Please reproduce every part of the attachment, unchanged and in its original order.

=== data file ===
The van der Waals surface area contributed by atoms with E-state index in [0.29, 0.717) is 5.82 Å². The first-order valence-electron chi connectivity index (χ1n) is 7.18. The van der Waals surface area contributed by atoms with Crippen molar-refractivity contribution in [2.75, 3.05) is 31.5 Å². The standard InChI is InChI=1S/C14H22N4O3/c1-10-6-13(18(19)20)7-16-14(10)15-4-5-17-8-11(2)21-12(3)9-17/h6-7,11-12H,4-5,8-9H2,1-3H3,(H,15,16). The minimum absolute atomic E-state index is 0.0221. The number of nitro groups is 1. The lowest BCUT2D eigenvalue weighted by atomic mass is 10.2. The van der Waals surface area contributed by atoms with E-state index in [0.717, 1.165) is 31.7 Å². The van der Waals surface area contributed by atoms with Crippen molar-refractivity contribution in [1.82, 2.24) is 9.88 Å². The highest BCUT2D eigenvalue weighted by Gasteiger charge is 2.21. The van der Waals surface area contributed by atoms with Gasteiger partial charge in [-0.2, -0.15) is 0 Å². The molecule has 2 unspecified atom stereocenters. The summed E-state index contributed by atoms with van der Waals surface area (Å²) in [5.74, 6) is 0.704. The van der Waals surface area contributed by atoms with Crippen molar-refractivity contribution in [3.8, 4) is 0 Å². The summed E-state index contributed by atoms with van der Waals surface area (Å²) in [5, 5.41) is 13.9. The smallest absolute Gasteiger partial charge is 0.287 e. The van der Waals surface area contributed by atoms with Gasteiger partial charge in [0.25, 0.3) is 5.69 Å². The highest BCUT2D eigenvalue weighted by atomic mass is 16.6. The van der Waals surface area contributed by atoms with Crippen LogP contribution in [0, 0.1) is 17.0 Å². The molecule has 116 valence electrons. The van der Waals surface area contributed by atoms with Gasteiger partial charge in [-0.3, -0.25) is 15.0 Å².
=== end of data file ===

The van der Waals surface area contributed by atoms with E-state index in [0.29, 0.717) is 5.82 Å². The first-order valence-electron chi connectivity index (χ1n) is 7.18. The van der Waals surface area contributed by atoms with Crippen molar-refractivity contribution in [2.75, 3.05) is 31.5 Å². The standard InChI is InChI=1S/C14H22N4O3/c1-10-6-13(18(19)20)7-16-14(10)15-4-5-17-8-11(2)21-12(3)9-17/h6-7,11-12H,4-5,8-9H2,1-3H3,(H,15,16). The minimum absolute atomic E-state index is 0.0221. The number of nitro groups is 1. The lowest BCUT2D eigenvalue weighted by atomic mass is 10.2. The van der Waals surface area contributed by atoms with E-state index in [0.717, 1.165) is 31.7 Å². The van der Waals surface area contributed by atoms with Crippen molar-refractivity contribution in [1.82, 2.24) is 9.88 Å². The highest BCUT2D eigenvalue weighted by Gasteiger charge is 2.21. The van der Waals surface area contributed by atoms with Gasteiger partial charge in [-0.2, -0.15) is 0 Å². The molecule has 2 unspecified atom stereocenters. The summed E-state index contributed by atoms with van der Waals surface area (Å²) in [5.74, 6) is 0.704. The van der Waals surface area contributed by atoms with Crippen molar-refractivity contribution in [3.8, 4) is 0 Å². The summed E-state index contributed by atoms with van der Waals surface area (Å²) in [5, 5.41) is 13.9. The smallest absolute Gasteiger partial charge is 0.287 e. The van der Waals surface area contributed by atoms with Gasteiger partial charge in [0.25, 0.3) is 5.69 Å². The highest BCUT2D eigenvalue weighted by atomic mass is 16.6. The van der Waals surface area contributed by atoms with Crippen LogP contribution in [0, 0.1) is 17.0 Å². The molecule has 116 valence electrons. The van der Waals surface area contributed by atoms with Gasteiger partial charge in [-0.3, -0.25) is 15.0 Å².